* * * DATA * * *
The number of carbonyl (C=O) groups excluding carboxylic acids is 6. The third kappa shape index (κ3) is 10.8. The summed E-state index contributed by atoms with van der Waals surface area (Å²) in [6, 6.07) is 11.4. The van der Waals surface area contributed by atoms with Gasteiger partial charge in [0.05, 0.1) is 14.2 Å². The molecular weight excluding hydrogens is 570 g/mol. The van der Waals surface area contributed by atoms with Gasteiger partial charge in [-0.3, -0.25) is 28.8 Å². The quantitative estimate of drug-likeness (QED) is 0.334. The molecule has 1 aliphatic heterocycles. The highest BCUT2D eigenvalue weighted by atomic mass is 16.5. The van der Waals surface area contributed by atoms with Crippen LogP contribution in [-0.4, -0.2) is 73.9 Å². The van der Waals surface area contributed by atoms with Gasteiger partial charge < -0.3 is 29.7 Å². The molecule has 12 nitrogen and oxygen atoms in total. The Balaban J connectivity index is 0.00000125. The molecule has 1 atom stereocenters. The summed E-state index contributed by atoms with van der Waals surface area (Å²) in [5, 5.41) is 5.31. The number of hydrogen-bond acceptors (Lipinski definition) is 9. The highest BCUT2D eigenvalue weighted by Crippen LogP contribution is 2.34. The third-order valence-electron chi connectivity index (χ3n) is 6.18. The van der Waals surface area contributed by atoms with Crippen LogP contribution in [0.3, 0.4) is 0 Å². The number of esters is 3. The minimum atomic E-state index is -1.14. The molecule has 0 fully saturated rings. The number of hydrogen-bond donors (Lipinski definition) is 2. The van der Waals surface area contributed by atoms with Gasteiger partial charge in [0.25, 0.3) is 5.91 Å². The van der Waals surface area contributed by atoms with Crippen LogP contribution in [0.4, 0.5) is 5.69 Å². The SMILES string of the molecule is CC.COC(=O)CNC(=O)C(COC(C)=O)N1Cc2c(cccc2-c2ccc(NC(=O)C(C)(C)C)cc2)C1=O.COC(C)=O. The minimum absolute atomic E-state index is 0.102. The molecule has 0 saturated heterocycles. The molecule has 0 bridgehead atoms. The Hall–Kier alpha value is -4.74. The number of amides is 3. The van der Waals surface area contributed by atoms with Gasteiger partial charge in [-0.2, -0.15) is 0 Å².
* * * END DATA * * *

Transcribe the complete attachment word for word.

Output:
The number of carbonyl (C=O) groups excluding carboxylic acids is 6. The third kappa shape index (κ3) is 10.8. The summed E-state index contributed by atoms with van der Waals surface area (Å²) in [6, 6.07) is 11.4. The van der Waals surface area contributed by atoms with Gasteiger partial charge in [0.05, 0.1) is 14.2 Å². The molecular weight excluding hydrogens is 570 g/mol. The van der Waals surface area contributed by atoms with Gasteiger partial charge in [-0.3, -0.25) is 28.8 Å². The quantitative estimate of drug-likeness (QED) is 0.334. The molecule has 1 aliphatic heterocycles. The highest BCUT2D eigenvalue weighted by atomic mass is 16.5. The van der Waals surface area contributed by atoms with Crippen LogP contribution in [-0.4, -0.2) is 73.9 Å². The van der Waals surface area contributed by atoms with Gasteiger partial charge < -0.3 is 29.7 Å². The molecule has 12 nitrogen and oxygen atoms in total. The Balaban J connectivity index is 0.00000125. The molecule has 1 atom stereocenters. The summed E-state index contributed by atoms with van der Waals surface area (Å²) in [5, 5.41) is 5.31. The number of hydrogen-bond acceptors (Lipinski definition) is 9. The highest BCUT2D eigenvalue weighted by Crippen LogP contribution is 2.34. The third-order valence-electron chi connectivity index (χ3n) is 6.18. The van der Waals surface area contributed by atoms with Crippen LogP contribution in [0.3, 0.4) is 0 Å². The number of esters is 3. The minimum atomic E-state index is -1.14. The molecule has 0 fully saturated rings. The number of hydrogen-bond donors (Lipinski definition) is 2. The van der Waals surface area contributed by atoms with Gasteiger partial charge in [0.25, 0.3) is 5.91 Å². The van der Waals surface area contributed by atoms with Crippen LogP contribution in [0.4, 0.5) is 5.69 Å². The SMILES string of the molecule is CC.COC(=O)CNC(=O)C(COC(C)=O)N1Cc2c(cccc2-c2ccc(NC(=O)C(C)(C)C)cc2)C1=O.COC(C)=O. The minimum absolute atomic E-state index is 0.102. The molecule has 0 saturated heterocycles. The molecule has 0 bridgehead atoms. The Hall–Kier alpha value is -4.74. The number of amides is 3. The van der Waals surface area contributed by atoms with Gasteiger partial charge in [-0.2, -0.15) is 0 Å².